A quick opinion preview of tonight’s Champions League match between the English & Slovakian Champions. Zilina fan and season ticket holder James Baxter is here with his thoughts:
In my MŠK Žilina vs Marseille match report, I wrote to the effect that it was difficult to see what the home club could possibly have gained from the whole, sorry experience. Yet, too late perhaps, one lesson does seem to have been learned ; Pavel Hapal and his players appear to have realised that talking up their chances ahead of that fateful fixture on the rather flimsy basis of a 1-0 defeat in France was not a wise move. In the lead-up to tonight’s game away to Chelsea, ‚keep quiet‘ seems to have become the new Žilina motto.
It would be unfair to accuse Žilina of disrespecting Marseille. At no point before that chastening 0-7 defeat did anyone from the club claim that they were definitely going to win or that Marseille were not a particularly good team. The mistake, such as it was, was simply to express the belief that the game was winnable, indeed that it represented the team’s best opportunity thus far to pick up points. Hapal wondered afterwards what he was supposed to have said. Should he, for example, have offered the view that his team would definitely lose? The answer, nowadays, when every little comment is seized on and manipulated to mean what the media would like it to mean, is probably that it is best to say as little as possible. Make a few respectful comments about how good the opposition are, give the odd, innocuous detail about your own players’ state of health and mind and, when asked for a prediction, say that your side are not the favourites but that they’ll be giving it their best shot. Don’t get noticeably excited or appear too confident.
So, in their previews of the Chelsea game, various Slovak media outlets have featured rather dull interviews with members of the Žilina party as they prepared to leave for London. On TV, Mario Pečalka smiled sheepishly as he said that he wouldn’t be offering any predictions but did add that he was looking forward to playing at Stamford Bridge. Robert Jež, in a brief question and answer piece in Šport, said that only the game itself is important, as opposed to what you say before or after it. Hapal, asked to comment on injuries to various Chelsea players, as well as the likelihood that the home club will probably be offering opportunities to squad members who are not first-team regulars, responded that any Chelsea team is going to have plenty of quality in it. It was all very bland, boring even. But none of it is going to sound foolish later, unlike the words ‘winnable’ and ‘this is our big chance’ when they were requoted after the Marseille game.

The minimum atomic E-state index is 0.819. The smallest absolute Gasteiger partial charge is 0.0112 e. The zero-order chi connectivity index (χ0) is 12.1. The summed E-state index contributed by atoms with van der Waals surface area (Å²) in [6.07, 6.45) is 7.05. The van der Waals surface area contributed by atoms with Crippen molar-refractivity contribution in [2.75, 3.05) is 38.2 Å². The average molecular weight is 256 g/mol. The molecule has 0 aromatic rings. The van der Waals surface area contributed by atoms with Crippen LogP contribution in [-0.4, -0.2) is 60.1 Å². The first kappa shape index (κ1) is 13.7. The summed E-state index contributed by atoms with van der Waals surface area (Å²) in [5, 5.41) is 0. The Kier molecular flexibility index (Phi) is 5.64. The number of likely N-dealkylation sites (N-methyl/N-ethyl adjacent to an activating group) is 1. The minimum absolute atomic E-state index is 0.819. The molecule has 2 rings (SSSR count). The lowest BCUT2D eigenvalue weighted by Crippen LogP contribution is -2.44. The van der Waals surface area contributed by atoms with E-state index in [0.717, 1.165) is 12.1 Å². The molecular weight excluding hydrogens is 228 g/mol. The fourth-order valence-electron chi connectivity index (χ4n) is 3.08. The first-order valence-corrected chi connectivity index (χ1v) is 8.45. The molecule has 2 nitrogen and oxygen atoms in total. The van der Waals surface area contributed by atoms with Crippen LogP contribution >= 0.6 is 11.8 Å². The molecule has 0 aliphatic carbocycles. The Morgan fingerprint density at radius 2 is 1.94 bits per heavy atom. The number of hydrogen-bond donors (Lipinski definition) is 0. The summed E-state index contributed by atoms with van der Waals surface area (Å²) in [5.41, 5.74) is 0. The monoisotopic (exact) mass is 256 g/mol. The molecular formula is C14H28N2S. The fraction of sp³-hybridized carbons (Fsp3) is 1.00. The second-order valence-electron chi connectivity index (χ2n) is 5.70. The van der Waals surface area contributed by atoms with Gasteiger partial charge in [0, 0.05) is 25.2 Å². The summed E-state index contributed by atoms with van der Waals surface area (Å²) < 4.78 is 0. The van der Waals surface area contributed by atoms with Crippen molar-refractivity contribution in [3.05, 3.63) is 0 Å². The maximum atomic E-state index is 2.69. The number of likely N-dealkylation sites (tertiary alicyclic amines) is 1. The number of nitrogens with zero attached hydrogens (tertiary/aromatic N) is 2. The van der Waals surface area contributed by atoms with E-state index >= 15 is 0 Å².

Another lesson I sincerely hope Hapal has absorbed is that, at Champions League level, Žilina will not even attain respectability if their strongest possible team is not selected. If risky experiments are tried, as they were against Marseille, humiliation is sure to follow. With this in mind, if the predicted starting XI for tonight’s game as published in Šport is correct, I’ll be happy enough. It’s a 4-1-4-1 line-up with Guldan as holding midfielder, Jež and Bello in the more advanced central midfield slots and Oravec as the lone striker. Majtán is listed as a likely starter but on the right of midfield, where he will presumably attempt to do what Dirk Kuyt often does for Liverpool, ie block the attacking runs of the opposing left-back.
For this game, I’m going to join Hapal and his players in their refusal to make any outright predictions. As a fan you can never ask more of your team that they give every game the best they possibly can. Against Marseille, Žilina‘s team selection effectively meant the game was lost before it even started. Once it did start, the team’s preparation and tactics were exposed as having been inadequate. This time, there’s a slight, but encouraging, sense that the club as a whole is just a little wiser. Nothing incriminating has been said to the press and the right players are likely to be on the field in a sensible formation. Chelsea will presumably be even keener for the win now, given the bad spell they’ve been going through, and would never be unprofessional enough to disrespect Žilina anyway. It will still be a difficult, and probably long, evening for Žilina but I do feel able to express the belief that they will leave London feeling better about themselves than they did after the Marseille game.
By James Baxter – BritskiBelasi